Commissioners voting Thursday on $6.2 million in LSA projects

February 5, 2014
A view of the interior of the former YWCA building in January 2013 as workers began the process of renovating the structure. The renovation is one of several projects that will be funded by Local Share Account if approved by commissioners today. - Observer-Reporter Order a Print

Anyone who depends on the bus route known as the Washington County Transportation Authority’s Freedom Line to get to work or go shopping may be able to breathe a sigh of relief.

State and federal funding, due to run out June 30, appears more likely to continue because the service is on track to receive $51,044 this year from the Local Share Account.

The Washington County commissioners are expected today to put their seal of approval on replacement of two buses and 30 other LSA projects totaling $6.2 million from revenues generated by gamblers at The Meadows Racetrack & Casino.

The total amount is the smallest since the inception of local share distribution in 2008. Since The Meadows opened its casino in June 2007, there has been a proliferation of gambling venues in both Pennsylvania and Ohio, cutting into the amount of money wagered at the Washington County facility.

Sheila Gombita, executive director of the transportation authority, said Wednesday, “Our Freedom Line demonstration period ends after this fiscal year. I cannot leverage the state and federal portion of funding without a local match.”

The $51,044 also will be used to mark stops and place bus shelters along the Freedom Line’s fixed route between Washington and McDonald via Racetrack Road and Pike Street in Canonsburg.

The authority purchased a pair of 5-year-old, 24-passenger buses from York County in 2011. As of the end of December, one had 218,000 miles on its odometer, while the other had racked up 196,000. Replacements will be new vehicles.

Ridership increased 19 percent from July to December 2013, compared with the same period in 2012.

Although the authority eliminated a stop in the Meadowbrook housing plan in North Strabane Township, substituting stops at Tanger Outlets and along Pike Street has increased ridership.

“Those numbers are far greater than what we were getting at the Meadowbrook stop,” Gombita said. Riders include those who work at Tanger Outlets.

“It’s not just shoppers, it’s jobs, also,” she said shortly after learning that the Freedom Line made the list that the Local Share Account committee was recommending to the commissioners.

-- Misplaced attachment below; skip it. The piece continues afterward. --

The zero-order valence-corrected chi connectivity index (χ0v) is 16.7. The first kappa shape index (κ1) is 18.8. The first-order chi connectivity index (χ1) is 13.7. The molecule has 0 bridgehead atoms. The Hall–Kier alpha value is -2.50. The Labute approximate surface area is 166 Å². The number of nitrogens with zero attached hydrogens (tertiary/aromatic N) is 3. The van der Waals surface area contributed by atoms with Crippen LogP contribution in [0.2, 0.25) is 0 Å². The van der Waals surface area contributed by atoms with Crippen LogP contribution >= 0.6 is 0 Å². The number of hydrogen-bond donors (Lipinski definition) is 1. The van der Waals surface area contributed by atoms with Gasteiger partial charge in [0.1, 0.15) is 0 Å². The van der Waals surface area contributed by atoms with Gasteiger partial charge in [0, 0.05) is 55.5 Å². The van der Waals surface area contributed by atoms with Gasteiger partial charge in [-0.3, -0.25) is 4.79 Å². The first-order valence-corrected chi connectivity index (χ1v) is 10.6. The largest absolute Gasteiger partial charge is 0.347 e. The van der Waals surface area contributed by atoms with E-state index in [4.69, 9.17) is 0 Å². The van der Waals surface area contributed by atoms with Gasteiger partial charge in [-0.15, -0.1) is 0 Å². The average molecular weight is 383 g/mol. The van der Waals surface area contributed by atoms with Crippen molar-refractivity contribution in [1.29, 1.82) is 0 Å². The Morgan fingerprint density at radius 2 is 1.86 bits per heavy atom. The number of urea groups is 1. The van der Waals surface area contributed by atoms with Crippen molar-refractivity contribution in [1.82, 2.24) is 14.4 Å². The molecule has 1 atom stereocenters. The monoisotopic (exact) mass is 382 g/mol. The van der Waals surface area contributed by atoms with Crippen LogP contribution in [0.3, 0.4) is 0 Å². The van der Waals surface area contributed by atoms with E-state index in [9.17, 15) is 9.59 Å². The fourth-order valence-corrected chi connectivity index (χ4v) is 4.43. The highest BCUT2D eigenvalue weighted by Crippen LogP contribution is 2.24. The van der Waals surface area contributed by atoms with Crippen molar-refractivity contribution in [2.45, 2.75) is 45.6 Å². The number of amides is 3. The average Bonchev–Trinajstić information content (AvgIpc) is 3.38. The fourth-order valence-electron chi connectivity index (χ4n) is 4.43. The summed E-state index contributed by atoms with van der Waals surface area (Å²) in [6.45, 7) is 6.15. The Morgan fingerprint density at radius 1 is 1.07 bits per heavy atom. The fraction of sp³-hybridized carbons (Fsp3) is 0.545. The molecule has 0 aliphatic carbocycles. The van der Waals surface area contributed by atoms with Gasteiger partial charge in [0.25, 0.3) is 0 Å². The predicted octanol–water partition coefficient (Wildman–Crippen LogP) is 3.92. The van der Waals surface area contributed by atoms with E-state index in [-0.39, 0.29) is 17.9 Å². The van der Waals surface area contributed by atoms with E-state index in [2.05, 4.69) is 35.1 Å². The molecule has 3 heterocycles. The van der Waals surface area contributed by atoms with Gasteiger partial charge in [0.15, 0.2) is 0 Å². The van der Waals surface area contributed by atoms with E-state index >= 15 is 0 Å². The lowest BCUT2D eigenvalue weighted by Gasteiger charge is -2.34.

The Meadows Racetrack & Casino, source of the revenue for the Local Share Account, also is a stop along the Freedom Line.

The largest single amount proposed for any governmental or nongovernmental organization is $500,000. Projects in that monetary category include Tri-County Patriots for Independent Living Southwestern Pennsylvania Disability Services, for its training headquarters and YWCA rehabilitation on West Maiden Street in Washington, and three sewer projects: Mon Valley Sewage Authority separation of storm water and sewage; Authority of the Borough of Charleroi’s Speers-Dunlevy wet-weather control project; and Tri-County Joint Municipal Authority’s Malden water storage tank replacement.

The board will forward the list to the state Department of Community and Economic Development for final approval by mid-year. All but a handful of projects over the years have gotten approval from the state.

The Freedom Line and proposed sewer and water projects total $3.5 million. Another transportation project in the “public interest” category is the second phase of construction of the Washington City Transit intermodal transportation facility on East Chestnut Street, which is recommended for $100,000.

Also in this category is $94,336 for illegal dump site removal and abatement across the county.

Heidi Pedicone, director of programs for the Greensburg-based Keep Pennsylvania Beautiful agency, said Wednesday that her organization identified 129 illegal dumps in Washington County and, with the help of those assigned by the courts to perform community improvement tasks through the Furlough Into Service program, has been plugging away. Removed from the county since April 2011 have been 261,000 pounds of trash and 3,200 tires.

Washington County has one of eight surveillance cameras across the state used to catch those fouling the countryside. The cameras, which operate even in inclement weather, are designed to provide evidence used to prosecute offenders.

Among the projects in the “community improvement” category, totaling $1.3 million, is another phase of the Monongahela Aquatorium restoration and expansion project.

Architect Ken Kulak said this phase of the project aims to give the disabled access to lower-level boat docks from the upper level of the open-air riverside auditorium.

Aquatorium Innovations Inc., through its website,, will soon be announcing a second summer concert series in the refurbished venue.

“This should really seal the project up for us,” Kulak said. The master plan for the aquatorium is being reworked, and a proposed skate park may be placed in another part of the town.

The job-training category has two recipients recommended for funding: $300,000 for the educational manufacturing complex of Western Area Career and Technology Center; and $399,363 for the Work-Certified Academy of Washington-Greene County Job Training Agency Inc.

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Barbara S. Miller covers politics, Washington County government and a variety of other topics for the Observer-Reporter. She is a graduate of Washington & Jefferson College, majoring in English and history. Follow her on Twitter @reporterbarb.

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